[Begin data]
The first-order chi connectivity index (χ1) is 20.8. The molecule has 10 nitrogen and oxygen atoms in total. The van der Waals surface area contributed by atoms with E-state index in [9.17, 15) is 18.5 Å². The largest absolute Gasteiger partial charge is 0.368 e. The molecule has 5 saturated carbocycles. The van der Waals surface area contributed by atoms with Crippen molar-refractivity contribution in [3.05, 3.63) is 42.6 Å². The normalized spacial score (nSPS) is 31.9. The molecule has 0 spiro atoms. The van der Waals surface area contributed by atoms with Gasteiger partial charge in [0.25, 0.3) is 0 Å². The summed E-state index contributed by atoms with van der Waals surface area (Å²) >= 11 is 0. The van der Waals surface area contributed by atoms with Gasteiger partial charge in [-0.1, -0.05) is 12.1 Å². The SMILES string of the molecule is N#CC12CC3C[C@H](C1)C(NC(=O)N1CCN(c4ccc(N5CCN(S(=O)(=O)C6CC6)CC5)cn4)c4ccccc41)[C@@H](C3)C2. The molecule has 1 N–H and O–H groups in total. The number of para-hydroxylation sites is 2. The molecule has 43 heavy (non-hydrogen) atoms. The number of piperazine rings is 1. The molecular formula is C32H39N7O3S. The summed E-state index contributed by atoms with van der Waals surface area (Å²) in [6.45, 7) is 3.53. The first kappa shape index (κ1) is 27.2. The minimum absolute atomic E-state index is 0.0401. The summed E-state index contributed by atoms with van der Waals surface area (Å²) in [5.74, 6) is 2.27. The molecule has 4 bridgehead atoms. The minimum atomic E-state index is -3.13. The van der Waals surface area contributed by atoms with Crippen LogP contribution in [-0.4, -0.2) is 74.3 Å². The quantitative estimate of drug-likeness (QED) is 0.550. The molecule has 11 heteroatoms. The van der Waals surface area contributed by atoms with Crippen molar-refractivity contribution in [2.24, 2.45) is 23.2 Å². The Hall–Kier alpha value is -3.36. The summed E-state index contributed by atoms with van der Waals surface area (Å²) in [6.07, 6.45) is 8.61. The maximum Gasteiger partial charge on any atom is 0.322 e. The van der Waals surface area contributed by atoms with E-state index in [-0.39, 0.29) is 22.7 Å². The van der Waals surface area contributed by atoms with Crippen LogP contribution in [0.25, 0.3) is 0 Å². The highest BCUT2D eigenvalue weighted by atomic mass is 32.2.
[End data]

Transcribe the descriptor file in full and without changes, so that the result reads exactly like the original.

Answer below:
The first-order chi connectivity index (χ1) is 20.8. The molecule has 10 nitrogen and oxygen atoms in total. The van der Waals surface area contributed by atoms with E-state index in [9.17, 15) is 18.5 Å². The largest absolute Gasteiger partial charge is 0.368 e. The molecule has 5 saturated carbocycles. The van der Waals surface area contributed by atoms with Crippen molar-refractivity contribution in [3.05, 3.63) is 42.6 Å². The normalized spacial score (nSPS) is 31.9. The molecule has 0 spiro atoms. The van der Waals surface area contributed by atoms with Gasteiger partial charge in [0.25, 0.3) is 0 Å². The summed E-state index contributed by atoms with van der Waals surface area (Å²) >= 11 is 0. The van der Waals surface area contributed by atoms with Gasteiger partial charge in [-0.1, -0.05) is 12.1 Å². The SMILES string of the molecule is N#CC12CC3C[C@H](C1)C(NC(=O)N1CCN(c4ccc(N5CCN(S(=O)(=O)C6CC6)CC5)cn4)c4ccccc41)[C@@H](C3)C2. The molecule has 1 N–H and O–H groups in total. The number of para-hydroxylation sites is 2. The molecule has 43 heavy (non-hydrogen) atoms. The number of piperazine rings is 1. The molecular formula is C32H39N7O3S. The summed E-state index contributed by atoms with van der Waals surface area (Å²) in [6.45, 7) is 3.53. The first kappa shape index (κ1) is 27.2. The minimum absolute atomic E-state index is 0.0401. The summed E-state index contributed by atoms with van der Waals surface area (Å²) in [5.74, 6) is 2.27. The molecule has 4 bridgehead atoms. The minimum atomic E-state index is -3.13. The van der Waals surface area contributed by atoms with Crippen LogP contribution in [-0.4, -0.2) is 74.3 Å². The quantitative estimate of drug-likeness (QED) is 0.550. The molecule has 11 heteroatoms. The van der Waals surface area contributed by atoms with Crippen molar-refractivity contribution in [2.24, 2.45) is 23.2 Å². The Hall–Kier alpha value is -3.36. The summed E-state index contributed by atoms with van der Waals surface area (Å²) in [6.07, 6.45) is 8.61. The maximum Gasteiger partial charge on any atom is 0.322 e. The van der Waals surface area contributed by atoms with E-state index in [-0.39, 0.29) is 22.7 Å². The van der Waals surface area contributed by atoms with Crippen LogP contribution in [0.25, 0.3) is 0 Å². The highest BCUT2D eigenvalue weighted by atomic mass is 32.2.